In regards to the Cardinals in 2021, the reality of reality is concessions — as in making them, because last season you couldn’t buy them. And that’s how the Cardinals and other teams are operating in this new reality — without ticket buyers in 2020, they don’t have the means to spend freely. So we make concessions — the Cardinals’ 2021 offense won’t be vastly improved, because the Cards imply they can’t afford to purchase the production of, say, a George Springer or other A-list free agents. The reality about the offense leads to much consternation around Cardinal Nation, and that’s fair. But because of the pitching, there should still be some optimism about the 2021 team, even if it appears that ownership is looking ahead, from a financial standpoint, to the spending possibilities for 2022.
If 2020 was categorically “as bad as it gets” from an offensive standpoint, and the Cards’ still finished fifth in the National League and made the playoffs, then why can’t pitching and defense get them into the playoffs in 2021?
And while hitting coach Jeff Albert returns with a searing spotlight on him, don’t forget that pitching coach Mike Maddux returns, too, and this guy is a guru. It can’t be said enough — the Cardinals (and Marlins) experienced tribulations with their bullpens and rotations that the other 28 teams just did not experience. Pitching is an occupation based on daily routines — the Cardinals pitchers essentially just stopped pitching for 17 days, and then went out there and faced Major League Baseball hitters that had been facing pitching for those 17 days. Oh, and the Cardinals staff was ravaged by COVID, be it before the season or during it. And what happened? The St. Louis staff had the fourth-best ERA (3.90) in the National League, as well as WHIP (1.23).
No, the NL Central wasn’t an offensive monster of a division. And the Cardinals’ FIP (fielding independent pitching) was 10th best (4.58) in the league. But the Cardinals’ pitching and defense kept them in the playoff race when their offense couldn’t win games by itself.
And Jack Flaherty will be better next season.
And the return of the corner-painter Miles Mikolas will help the rotation that should include Miles, Jack, Kwang Hyun Kim and Austin Gomber, and someone with an intriguing storyline to possibly fill the fifth spot. Such as, what if this is the year Alex Reyes becomes a sturdy starter? Sure, yes, it feels like we’ve been asking that question every year since the days of Dennys Reyes. But Alex, still only 26 years old, had a 3.20 ERA and 27 strikeouts in his 19 2/3 innings pitched last season. Incidentally, the 19 2/3 innings pitched is a reminder about how small the sample sizes really were in 2020. And just 60 total regular-season games (or 58 for the Cards). Consider that the Nationals finished in last place and with a 26-34 record. In the 2019 season, they at one point were 26-33 … and went on to win the World Series. Still, the stat totals of 2020 are all we have to go by, so we’ll analyze the heck out of them.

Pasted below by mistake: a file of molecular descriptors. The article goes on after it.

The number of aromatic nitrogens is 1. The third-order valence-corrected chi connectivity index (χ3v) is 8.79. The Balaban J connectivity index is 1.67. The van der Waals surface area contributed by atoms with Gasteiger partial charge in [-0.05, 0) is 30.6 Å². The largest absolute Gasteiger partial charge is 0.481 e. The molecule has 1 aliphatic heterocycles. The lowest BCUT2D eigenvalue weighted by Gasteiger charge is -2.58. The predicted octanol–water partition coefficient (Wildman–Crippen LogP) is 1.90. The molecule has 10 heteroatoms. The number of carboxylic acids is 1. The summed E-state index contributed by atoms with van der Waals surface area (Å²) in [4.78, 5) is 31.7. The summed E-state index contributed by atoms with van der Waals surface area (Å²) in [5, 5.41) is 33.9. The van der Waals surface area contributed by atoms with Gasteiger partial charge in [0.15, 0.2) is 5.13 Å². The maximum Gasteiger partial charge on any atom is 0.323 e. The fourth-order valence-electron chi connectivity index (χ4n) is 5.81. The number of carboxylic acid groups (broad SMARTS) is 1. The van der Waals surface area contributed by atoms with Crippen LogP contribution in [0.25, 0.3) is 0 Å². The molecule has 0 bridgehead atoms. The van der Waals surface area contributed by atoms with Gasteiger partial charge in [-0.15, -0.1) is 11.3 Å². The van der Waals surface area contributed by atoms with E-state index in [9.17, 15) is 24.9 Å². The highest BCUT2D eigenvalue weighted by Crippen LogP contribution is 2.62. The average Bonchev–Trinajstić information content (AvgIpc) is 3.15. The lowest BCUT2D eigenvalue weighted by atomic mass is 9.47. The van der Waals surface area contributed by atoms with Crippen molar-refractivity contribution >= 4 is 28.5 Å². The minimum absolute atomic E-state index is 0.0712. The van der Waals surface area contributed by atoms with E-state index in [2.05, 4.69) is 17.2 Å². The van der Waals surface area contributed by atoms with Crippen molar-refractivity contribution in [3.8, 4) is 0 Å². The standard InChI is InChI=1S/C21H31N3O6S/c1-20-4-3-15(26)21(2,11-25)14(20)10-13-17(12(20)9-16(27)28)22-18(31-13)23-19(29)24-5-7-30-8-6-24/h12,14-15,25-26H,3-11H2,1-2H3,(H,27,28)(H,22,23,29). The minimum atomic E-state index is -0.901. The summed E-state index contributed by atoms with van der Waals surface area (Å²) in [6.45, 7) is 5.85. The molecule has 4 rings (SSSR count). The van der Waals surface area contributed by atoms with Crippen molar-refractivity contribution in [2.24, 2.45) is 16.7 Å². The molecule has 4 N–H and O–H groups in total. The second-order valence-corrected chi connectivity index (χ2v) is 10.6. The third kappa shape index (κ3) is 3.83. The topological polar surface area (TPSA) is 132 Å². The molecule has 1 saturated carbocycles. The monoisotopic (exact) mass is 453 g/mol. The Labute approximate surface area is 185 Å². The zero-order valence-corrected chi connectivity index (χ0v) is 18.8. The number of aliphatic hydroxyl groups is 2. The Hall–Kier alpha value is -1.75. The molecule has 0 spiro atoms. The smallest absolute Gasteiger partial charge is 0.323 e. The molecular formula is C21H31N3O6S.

And in addition to Alex Reyes, the Cardinals have other captivating young options for a starter’s gig, such as Johan Oviedo, Jake Woodford and Daniel Ponce de Leon. And top pitching prospects Matthew Liberatore and Zack (with a K) Thompson are on the cusp.
And of course, we’ll have to see what Adam Wainwright decides. The decision to not bring back Kolten Wong for $12.5 million will be a benchmark moment in recent Cardinals history, and possibly a hard harbinger for fans to accept. Wainwright was particularly good and gritty last season, and would be worth a fair contract — but this might be one of those concessions fans will have to make, even if it’s bitterly hard to take (and just as hard to fathom).
As for the St. Louis bullpen in 2020, this was a bunch of fire-ballers or, depending if there were inherited runners, fire extinguishers.
The team bullpen ERA was third best in the National League at 4.00. And consider that some of the runs contributed to that average were from fellows that in other years wouldn’t have pitched in the majors, such as Roel Ramirez. He was thrown out there to throw in an early game after the quarantine, a game in which he allowed back-to-back-to-back-to-back home runs.
Oh, and triple-digit reliever Jordan Hicks could be back for 2021. He’d join Genesis Cabrera, Giovanny Gallegos, John Gant, Andrew Miller, Kodi Whitley, Ryan Helsley and perhaps the return of the ol’ reliable redbeard reliever, John Brebbia.
So, to use a sobering and realistic word, you could say that the Cards might be stuck with their roster next season. Maybe they’ll be able to afford a platoon outfielder such as Joc Pederson. Maybe others will hit better. We went through this exercise last winter, but maybe there’s 2021 optimism in the offense of Paul DeJong (just a .671 OPS last year). And in this column space, you’ve read about the belief in Lane Thomas’ abilities. The outfielder battled COVID-19, and the effects from it, during a lost 2020 season. Maybe Lane could live up to his potential in 2021? But yes, most of the usual suspects are back.